Definitely against. When I was younger I would go out drinking quite often, but it was only when I stopped having hangovers during my free time that I could start taking my writing seriously.
7. If against, are you for any other mind altering drug?
No. I’ve never enjoyed stoner fiction, which I find self-indulgent, and prefer to communicate in a way sober people will understand. For one thing, there are more of them out there.
8. Our adult competition theme is Feast, Famine and Potluck. Have you ever put food in your fiction? If so, what part did it play in the story?
Quite often, but I am aware of the pitfalls of using food scenes as mundane decoration rather than something that expands characterisation or develops the plot. In The Beggars’ Signwriters, hearty food was a symptom of a content family life. In The Mall, we wrote a fun scene set in a McColon’s restaurant, which wasn’t quite as comforting.
9. What’s the most annoying question anyone’s ever asked you in an interview?
I haven’t been annoyed by a question yet, but have been taken aback when the interviewer admits he hasn’t read the book. The best interviews have always been about themes beyond the blurb.
10. If you could be any author other than yourself, who would you be?
Haruki Murakami. I’ve read most of his work and really liked much of it. He seems to have the total freedom to write what he likes and do as much or as little publicity as he wants.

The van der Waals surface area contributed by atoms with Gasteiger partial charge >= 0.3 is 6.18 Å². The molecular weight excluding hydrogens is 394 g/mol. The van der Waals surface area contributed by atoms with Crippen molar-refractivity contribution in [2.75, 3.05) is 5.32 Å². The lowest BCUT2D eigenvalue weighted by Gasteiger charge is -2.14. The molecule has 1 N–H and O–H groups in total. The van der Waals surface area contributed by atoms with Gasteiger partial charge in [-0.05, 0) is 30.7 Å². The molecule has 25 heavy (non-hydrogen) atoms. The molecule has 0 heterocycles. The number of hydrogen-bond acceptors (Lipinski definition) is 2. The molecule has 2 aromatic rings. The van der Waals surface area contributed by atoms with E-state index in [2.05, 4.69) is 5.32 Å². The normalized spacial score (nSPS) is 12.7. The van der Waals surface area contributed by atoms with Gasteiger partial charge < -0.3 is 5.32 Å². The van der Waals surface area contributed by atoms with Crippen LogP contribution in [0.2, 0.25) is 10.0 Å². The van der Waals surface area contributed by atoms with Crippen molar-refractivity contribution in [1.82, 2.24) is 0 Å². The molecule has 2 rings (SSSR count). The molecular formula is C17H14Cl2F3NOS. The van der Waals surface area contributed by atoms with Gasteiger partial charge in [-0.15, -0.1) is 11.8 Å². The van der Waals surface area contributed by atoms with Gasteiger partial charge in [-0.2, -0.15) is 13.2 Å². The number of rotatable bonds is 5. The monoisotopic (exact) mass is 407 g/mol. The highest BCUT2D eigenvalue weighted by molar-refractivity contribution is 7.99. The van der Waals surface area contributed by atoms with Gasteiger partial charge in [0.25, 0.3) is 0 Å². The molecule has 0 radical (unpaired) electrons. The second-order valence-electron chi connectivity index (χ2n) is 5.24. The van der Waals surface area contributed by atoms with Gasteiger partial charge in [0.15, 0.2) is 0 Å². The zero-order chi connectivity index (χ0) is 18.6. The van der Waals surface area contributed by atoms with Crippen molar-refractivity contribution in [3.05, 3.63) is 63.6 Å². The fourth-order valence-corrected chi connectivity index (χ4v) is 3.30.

11. If you could go back in time and erase one thing you had written from your writing history, what would it be and why?
Only embarrassing love poems and letters from long ago. Related note to self: burn journals.
12. What’s the most blatant lie you’ve ever told?
I never lie.
13. If someone reviews you badly, do you write them into your next book/story and kill them?
No. I don’t feel that strongly about reviewers. They’re as entitled as I am to enjoy or not enjoy a book. If the review is a personal grudge or attack, it’s worth even less of my response (though I do, of course, vent to my friends). But there is one particular “painter” in Paris who’s going into a choice scene one of these days. She’ll know who she is when she reads it.
14. What’s your favourite bad reviewer revenge fantasy?
That they eventually publish their own novel and realise just how bad it feels to be ad hominemed.
15. What’s the most frustrating thing about being a writer in Africa?
What’s *wonderful* about being a writer in Africa is that you can submit directly to publishers and most of them act in warm good faith and genuinely like their writers. There are various supportive communities and very little back-biting from other writers. The frustration is that writers who restrict themselves to Africa can only ever be hobbyists.
16. Have you ever written naked?
17. Does writing sex scenes make you blush?
No. I won’t say why.
18. Who would play you in the film of your life?
It would probably be a cartoon.
19. If you won the Caine Prize for African Fiction, what would you do with the money?
I’m not sure how much the prize money is, but I’d put it towards paying the bills while I write for a month or two instead of taking on a full schedule of paying work.
20. What do you consider your best piece of work to date?
I was going to say my children, but that would come across as pious, so I won’t. But they are.
21. What are you doing on 21 June 2013, to celebrate Short Story Day Africa?
According to my whiteboard, I’ll be editing a new collection of short stories curated by Diane Awerbuck, which will be perfectly appropriate to the day.